When it all began nearly two years ago, we all knew it would be entertaining. What we didn’t realize was that entertainment would ultimately trump politics, and the daily business of the leader of the free world would become the first global soap opera.
Real Life House of Cards
The plot-lines are better than anything the writers of House of Cards could dream up. A celebrity businessman sweeps to power against all odds, only to find himself under investigation from the FBI amidst allegations of being a ‘Manchurian Candidate’ sponsored by a hostile foreign power, working alongside a fugitive hacker to fix the election.
Add in shadowy intelligence figures talk of blackmail involving recordings of hotel encounters with prostitutes and you’ve got a saga even Frank Underwood wouldn’t be able to manage.
While all this unfolds, Trump’s supporters allege an equally dark conspiracy by corrupt forces in the ‘deep state’ and media.
At any given moment, a cast member of this political thriller is liable to be targeted by some branch of the government. Even Trump’s glamorous family are dragged through the mud. Every little move in this drama makes instant news via Twitter, dividing a global audience along furious, partisan lines.
Naturally, the betting industry are all over it.
Political Betting Livens Up
Whereas political betting used to be a mostly serious, analytical affair involving predicting elections, now it is fused with entertainment.
Irish firm Paddy Power, for example, offer a ‘Golden Shower’ of Trump options – ranging from the next member of the administration to be sacked to whether he will announce that aliens exist.
You can take 66/1 that a US state will declare independence before the end of 2017 or 50/1 that Trump sues Paddy Power.
It is safe to say that either politics or betting have never seen anything like Donald Trump. His presence has generated unprecedented interest, encouraging new participants in both spheres, changing the conversation and reversing analytical trends.
It has now become obligatory to refer to Trump when analyzing any major foreign election – whether it be with regard to the ideology of the candidates or the possibility of another long-odds upset.
How To Understand The Trump Betting Phenomena
Betting markets were once sainted for their record of predicting political outcomes but now gamblers are increasingly happy to scorn so-called expert punditry and back outsiders.
In the recent French election, betting firms took many more individual wagers on right-wing populist Marine Le Pen than any other candidate. Likewise the ‘Dutch Trump’ was heavily backed for months ahead of the Netherlands election.
However in both cases, the bigger money opposed them and market forces were proven right. Trump remains the only winner of a major election this century who wasn’t favorite 100 days out and beyond.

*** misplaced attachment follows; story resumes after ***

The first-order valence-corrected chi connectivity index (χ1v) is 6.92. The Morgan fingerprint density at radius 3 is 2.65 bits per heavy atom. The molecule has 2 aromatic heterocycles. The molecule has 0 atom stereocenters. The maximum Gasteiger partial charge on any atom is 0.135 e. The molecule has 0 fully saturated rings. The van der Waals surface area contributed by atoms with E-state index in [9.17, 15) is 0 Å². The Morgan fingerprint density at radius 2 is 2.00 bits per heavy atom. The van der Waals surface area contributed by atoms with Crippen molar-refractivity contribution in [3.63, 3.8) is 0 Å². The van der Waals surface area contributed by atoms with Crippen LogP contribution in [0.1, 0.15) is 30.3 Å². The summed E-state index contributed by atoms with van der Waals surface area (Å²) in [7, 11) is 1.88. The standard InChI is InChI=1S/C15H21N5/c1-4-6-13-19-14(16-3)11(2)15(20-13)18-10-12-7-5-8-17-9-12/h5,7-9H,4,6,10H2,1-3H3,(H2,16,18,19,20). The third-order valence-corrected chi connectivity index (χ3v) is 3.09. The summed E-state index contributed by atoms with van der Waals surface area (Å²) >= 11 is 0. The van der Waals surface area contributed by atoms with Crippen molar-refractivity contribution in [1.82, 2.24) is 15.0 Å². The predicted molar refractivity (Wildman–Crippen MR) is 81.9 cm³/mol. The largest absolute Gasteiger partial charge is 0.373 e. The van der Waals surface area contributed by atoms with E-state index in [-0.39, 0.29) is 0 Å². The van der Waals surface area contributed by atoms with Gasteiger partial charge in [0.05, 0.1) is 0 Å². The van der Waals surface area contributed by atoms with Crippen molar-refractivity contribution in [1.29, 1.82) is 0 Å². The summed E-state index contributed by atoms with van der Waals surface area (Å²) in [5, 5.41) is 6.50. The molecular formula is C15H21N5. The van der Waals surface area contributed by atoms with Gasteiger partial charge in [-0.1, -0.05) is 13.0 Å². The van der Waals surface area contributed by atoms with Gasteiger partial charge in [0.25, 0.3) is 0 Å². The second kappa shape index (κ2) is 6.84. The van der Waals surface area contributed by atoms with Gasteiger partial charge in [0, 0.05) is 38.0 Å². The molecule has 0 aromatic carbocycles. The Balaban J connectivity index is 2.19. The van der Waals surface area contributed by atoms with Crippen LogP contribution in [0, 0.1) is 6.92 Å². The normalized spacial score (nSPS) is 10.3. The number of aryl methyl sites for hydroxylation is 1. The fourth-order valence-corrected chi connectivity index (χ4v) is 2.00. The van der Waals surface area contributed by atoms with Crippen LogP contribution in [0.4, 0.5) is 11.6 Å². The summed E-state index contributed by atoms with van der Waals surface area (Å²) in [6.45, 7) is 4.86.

Being on the same side of the political argument as Trump, without his media savvy and celebrity appeal, is not enough to win elections. One reason we pundits got it wrong last year was to overstate the importance of politics compared to the latter.
When And How Will ‘The Donald’ Leave Office?
For all the novelty bets and reference to wider political trends, the main betting angle involves how the story ends. Impeachment, resignation or a second term?
In any conventional cycle, we would simply be betting for or against the latter. However while that is a popular market – Trump is around 9-4 to win the 2020 election, equivalent to a 30% chance – it pales into insignificance compared to the daily drama regarding his survival.
Six times as much has been traded on Betfair’s markets related to his exit date than on the next election.
At the time of writing, punters are roughly evenly split over whether he’ll last a full term. So far as the actual year of departure is concerned, these are the current odds on Betfair:
The Pattern Of Controversy
Fortunes have already been won and lost during the Trump saga, proving just how hard he is to predict. On many occasions throughout that madcap campaign, it seemed he was finished. Each time he defied conventional wisdom to bounce back.
With the benefit of hindsight, the smart way to play it would have involved trading the relentless swings. Backing Trump when all seemed lost, cashing out with a profit once that particular fuss had died down, then waiting for the next drama.
Precisely the same dynamic is applying to his presidency. Never mind lasting a full term, the odds on him leaving office before the end of 2017 have shifted back and forth from an opening 3/1 (25%), out to 8-1 (11%) before collapsing to 9-4 (30%) after firing James Comey, then drifting back to the current 11/2 (15%).
With each breaking scandal and revelation, the market moves one way or another. The route to profit is keeping ahead of the news cycle, in order to predict the direction.
So, What’s Worth Betting On?
My prediction? 2020 seems a very long way off so backing a second term makes no appeal. Trump’s time in office will be relentlessly chaotic, controversial and US politics ever more divided.
The Russia investigations will run and run, probably leading to angles we haven’t even considered yet. Potential smoking guns will regularly dominate headlines and crash betting markets.
I’ve taken 9/2 about 2018 on those grounds. Pressure will rise on Republicans to act ahead of the mid-terms and many may decide achieving their legislative goals can be better pursued by a President Pence.
On current form, those odds look certain to shorten up at some stage. Whether he goes early or not, though, people are bound to eventually tire and move on. Every great series runs it’s course. Even if Trump lasts the full term, it ends there. Doesn’t it?